Trying to follow the data preparation used in  we use the Rossler system this time to carry out our tests. The system is defined by the equations $$\frac{dx}{dt} = -y -z$$ $$\frac{dy}{dt} = x + ay$$ $$\frac{dz}{dt} = b + z(x - c)$$ andit exhibits chaotic behavior for $$a = 0.2$$, $$b = 0.2$$ and $$c = 5.7$$. Using Range Kutta of order 4 from the initial positions $$(-1, 0, 3)$$ the time series is generated with step size set to 0.005. In the paper the attractor is reconstructed in the phase space using embedding dimensions $$(3, 3, 3)$$ and time delays $$(13, 13, 13)$$ for the $$x, y, z$$ series respectively. After, all the 9 resulting timeseries are rescaled in the range $$[-1, 1]$$ and will all be used in the training of the ESN. Since the data preparation was unusual for me I spent a couple of hours wrapping my head around it. If one wants to know more about time delays and embeddings a good brief introduction is given in . Thankfully DynamicalSystems.jl makes lifes easier when dealing with this type of problems and using embed() I was quickly able to create the data as expressed in the paper. StatsBase.jl dealt with the rescaling part.

The parameter for the ESN are then set as follows

using ReservoirComputing
shift = 100

sparsity = 0.05
approx_res_size = 500
activation = tanh
sigma = 0.01
train_len = 3900
predict_len = 1000
lambda = 5*10^(-5)
gamma = 5*10^(-5)
alpha = 1.0
extended_states = true

h = 1


The test was based on a h steps ahead prediction, which differs from the normal prediction because after every h steps of the ESN running autonomosly after training, the actual data is fed into the model, “correcting” the results. This way one has also to feed test data into to model, and the error is consequently quite low. As we can see the h parameter is set on 1, since that is the step used in the paper. The model only predicts one step in the future this way, for every step of the prediction.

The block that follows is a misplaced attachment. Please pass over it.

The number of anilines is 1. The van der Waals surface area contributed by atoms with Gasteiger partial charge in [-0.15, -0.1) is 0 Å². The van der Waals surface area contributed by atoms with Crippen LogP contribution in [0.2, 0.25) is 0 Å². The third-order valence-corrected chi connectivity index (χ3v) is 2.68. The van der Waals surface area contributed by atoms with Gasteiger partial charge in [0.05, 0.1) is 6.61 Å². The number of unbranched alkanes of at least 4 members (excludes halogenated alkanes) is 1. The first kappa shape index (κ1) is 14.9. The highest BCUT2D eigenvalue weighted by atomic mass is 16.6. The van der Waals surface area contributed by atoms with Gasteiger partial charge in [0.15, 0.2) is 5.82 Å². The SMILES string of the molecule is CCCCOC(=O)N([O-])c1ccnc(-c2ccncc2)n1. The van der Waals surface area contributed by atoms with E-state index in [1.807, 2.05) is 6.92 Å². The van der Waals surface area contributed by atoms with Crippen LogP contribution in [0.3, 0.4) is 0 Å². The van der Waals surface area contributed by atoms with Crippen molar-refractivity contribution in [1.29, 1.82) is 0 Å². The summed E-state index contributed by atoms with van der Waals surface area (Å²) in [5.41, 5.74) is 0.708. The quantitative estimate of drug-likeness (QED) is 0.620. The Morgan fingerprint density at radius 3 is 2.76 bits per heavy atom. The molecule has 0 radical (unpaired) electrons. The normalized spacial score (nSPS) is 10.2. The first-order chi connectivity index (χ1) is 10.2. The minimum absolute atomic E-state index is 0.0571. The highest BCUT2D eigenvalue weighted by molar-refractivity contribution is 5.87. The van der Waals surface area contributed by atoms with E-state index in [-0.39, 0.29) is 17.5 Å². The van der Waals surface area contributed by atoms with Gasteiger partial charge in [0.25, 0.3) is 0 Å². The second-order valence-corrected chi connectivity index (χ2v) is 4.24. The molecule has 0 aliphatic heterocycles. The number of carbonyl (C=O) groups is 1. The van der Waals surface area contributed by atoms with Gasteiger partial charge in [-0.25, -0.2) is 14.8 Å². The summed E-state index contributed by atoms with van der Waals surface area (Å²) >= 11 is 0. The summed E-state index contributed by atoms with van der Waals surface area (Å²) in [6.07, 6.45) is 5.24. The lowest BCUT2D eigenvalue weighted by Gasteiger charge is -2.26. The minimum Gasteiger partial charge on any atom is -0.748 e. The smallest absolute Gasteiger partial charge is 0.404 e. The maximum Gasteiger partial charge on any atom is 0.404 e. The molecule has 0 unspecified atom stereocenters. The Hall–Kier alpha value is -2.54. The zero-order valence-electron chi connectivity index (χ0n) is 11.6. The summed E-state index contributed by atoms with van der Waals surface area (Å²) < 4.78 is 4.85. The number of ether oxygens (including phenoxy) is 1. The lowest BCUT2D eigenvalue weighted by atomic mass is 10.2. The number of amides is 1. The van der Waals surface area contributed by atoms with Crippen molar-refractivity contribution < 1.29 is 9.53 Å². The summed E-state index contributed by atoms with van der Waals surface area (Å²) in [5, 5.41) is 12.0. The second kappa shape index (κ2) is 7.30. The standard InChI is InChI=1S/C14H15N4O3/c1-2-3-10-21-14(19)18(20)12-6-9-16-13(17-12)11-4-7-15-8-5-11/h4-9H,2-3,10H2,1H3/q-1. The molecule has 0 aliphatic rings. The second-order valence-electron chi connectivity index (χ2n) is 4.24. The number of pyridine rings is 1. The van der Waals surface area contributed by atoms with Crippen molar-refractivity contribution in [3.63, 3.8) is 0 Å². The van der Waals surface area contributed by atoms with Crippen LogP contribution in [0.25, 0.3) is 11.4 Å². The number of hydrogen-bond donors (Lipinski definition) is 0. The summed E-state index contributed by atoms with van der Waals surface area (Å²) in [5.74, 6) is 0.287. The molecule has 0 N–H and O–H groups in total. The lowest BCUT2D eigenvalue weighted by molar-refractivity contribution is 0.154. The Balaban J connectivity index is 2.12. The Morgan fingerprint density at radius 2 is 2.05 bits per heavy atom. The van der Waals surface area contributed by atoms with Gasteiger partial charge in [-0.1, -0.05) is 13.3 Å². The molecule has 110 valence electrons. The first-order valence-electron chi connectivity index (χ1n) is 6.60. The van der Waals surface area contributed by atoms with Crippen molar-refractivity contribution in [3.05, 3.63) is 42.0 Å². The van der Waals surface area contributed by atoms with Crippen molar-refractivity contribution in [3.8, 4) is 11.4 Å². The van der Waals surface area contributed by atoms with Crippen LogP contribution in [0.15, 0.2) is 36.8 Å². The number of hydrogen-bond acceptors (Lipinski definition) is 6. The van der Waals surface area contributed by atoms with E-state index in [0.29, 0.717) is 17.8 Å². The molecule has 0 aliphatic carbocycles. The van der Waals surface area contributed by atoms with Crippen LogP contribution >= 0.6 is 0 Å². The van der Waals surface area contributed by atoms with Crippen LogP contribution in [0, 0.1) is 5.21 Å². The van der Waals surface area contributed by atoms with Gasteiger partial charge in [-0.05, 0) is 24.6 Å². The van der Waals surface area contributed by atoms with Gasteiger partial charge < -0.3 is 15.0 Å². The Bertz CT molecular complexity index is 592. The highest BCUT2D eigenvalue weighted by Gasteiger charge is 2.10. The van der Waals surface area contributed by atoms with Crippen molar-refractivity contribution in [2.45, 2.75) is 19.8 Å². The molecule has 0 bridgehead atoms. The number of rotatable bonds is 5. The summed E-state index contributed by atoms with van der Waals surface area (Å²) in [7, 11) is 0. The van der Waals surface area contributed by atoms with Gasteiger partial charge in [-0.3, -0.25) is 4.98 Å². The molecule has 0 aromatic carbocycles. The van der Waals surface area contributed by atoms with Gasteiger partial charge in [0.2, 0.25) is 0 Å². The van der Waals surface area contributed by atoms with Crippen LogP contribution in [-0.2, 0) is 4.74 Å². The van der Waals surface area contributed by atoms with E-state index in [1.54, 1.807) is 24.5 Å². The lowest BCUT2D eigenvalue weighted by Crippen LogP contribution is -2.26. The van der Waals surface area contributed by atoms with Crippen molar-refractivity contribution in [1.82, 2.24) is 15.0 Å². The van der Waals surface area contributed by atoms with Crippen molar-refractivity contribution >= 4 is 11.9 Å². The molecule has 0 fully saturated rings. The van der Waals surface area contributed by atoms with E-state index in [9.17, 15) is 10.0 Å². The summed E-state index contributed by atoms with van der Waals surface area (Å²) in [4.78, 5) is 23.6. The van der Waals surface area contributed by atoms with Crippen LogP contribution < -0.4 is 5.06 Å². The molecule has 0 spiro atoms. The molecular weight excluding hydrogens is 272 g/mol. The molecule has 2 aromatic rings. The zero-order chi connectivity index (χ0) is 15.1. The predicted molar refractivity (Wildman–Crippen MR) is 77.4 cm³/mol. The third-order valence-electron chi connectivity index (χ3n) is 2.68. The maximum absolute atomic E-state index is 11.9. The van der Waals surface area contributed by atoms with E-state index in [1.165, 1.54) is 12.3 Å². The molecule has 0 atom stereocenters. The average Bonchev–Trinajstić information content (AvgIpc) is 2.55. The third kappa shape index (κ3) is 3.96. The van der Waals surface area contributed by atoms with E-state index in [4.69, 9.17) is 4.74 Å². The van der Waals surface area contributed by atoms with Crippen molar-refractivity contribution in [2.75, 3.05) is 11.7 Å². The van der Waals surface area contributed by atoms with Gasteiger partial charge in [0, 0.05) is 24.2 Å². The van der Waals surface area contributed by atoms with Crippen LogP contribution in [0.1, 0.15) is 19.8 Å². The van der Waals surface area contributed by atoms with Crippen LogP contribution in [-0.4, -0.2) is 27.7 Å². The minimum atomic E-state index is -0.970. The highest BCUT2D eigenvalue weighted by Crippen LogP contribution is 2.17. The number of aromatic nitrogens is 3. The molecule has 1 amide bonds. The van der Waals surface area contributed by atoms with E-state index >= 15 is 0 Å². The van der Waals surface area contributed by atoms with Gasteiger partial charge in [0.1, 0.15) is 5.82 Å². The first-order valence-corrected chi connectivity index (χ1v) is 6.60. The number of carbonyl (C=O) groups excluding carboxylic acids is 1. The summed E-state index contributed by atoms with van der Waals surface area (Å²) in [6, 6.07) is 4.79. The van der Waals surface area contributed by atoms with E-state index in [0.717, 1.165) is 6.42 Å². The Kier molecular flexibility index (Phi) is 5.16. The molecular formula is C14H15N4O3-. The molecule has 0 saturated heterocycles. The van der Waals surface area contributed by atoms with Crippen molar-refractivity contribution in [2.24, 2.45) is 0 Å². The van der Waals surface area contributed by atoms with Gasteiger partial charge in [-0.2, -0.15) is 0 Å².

To test the difference between values we used a user-defined Root Mean Square Deviation (RMSE) for the x coordinate, following paper guidelines. The results are as follows, given as a mean of 20 different initiations of random reservoirs:

$$\text{rmse}_{\text{RESN}} = 9.033 \cdot 10^{-5}$$ $$\text{rmse}_{\text{LESN}} = 0.006$$ $$\text{rmse}_{\text{EESN}} = 0.006$$ $$\text{rmse}_{\text{HESN}} = 9.040 \cdot 10^{-5}$$

where RESN is the Ridge regression trained ESN, LESN is the Lasso trained ESN, EESN is the Elastic Net trained ESN and HESN is the ESN trained with Huber function with $$\delta = 0.8$$ and $$l_2$$ norm.

We can also take a look at a plot of the x coordinate bot actual and predicted, but as one can expect from a rmse so small there is almost no difference. The results obtained, while not in line with what is showed in the literature, are actually far better, by several orders of magnitude in some instances. While not obtaining the comparison with the papers is somewhat not optimal, there are some problems with the paper examined: the presence of several blunders in the final published draft, sometimes really evident, do not give ground to the dismissal of results but can raise eyebrows to the transparency of the methods or data utilized. In conclusion, the implementations to the ESN show promising results, but a more thorough exploration and examination needs to be done in order to really showcase their true utility. There will be time for that after GSoC ends, hopefully.

As always, if you have any questions regarding the model, the package or you have found errors in my post, please don’t hesitate to contact me!

## Citing#

Part of the work done for this project has been published. If this post or the ReservoirComputing.jl software has been helpful, please consider citing the accompanying paper:

@article{JMLR:v23:22-0611,
author  = {Francesco Martinuzzi and Chris Rackauckas and Anas Abdelrehim and Miguel D. Mahecha and Karin Mora},
title   = {ReservoirComputing.jl: An Efficient and Modular Library for Reservoir Computing Models},
journal = {Journal of Machine Learning Research},
year    = {2022},
volume  = {23},
number  = {288},
pages   = {1--8},
url     = {http://jmlr.org/papers/v23/22-0611.html}
}


 Han, Min, Wei-Jie Ren, and Mei-Ling Xu. “An improved echo state network via L1-norm regularization.” Acta Automatica Sinica 40.11 (2014): 2428-2435.

 Xu, Meiling, Min Han, and Shunshoku Kanae. “L 1/2 Norm Regularized Echo State Network for Chaotic Time Series Prediction.” International Conference on Neural Information Processing. Springer, Cham, 2016.

 Xu, Meiling, and Min Han. “Adaptive elastic echo state network for multivariate time series prediction.” IEEE transactions on cybernetics 46.10 (2016): 2173-2183.

 Guo, Yu, et al. “Robust echo state networks based on correntropy induced loss function.” Neurocomputing 267 (2017): 295-303.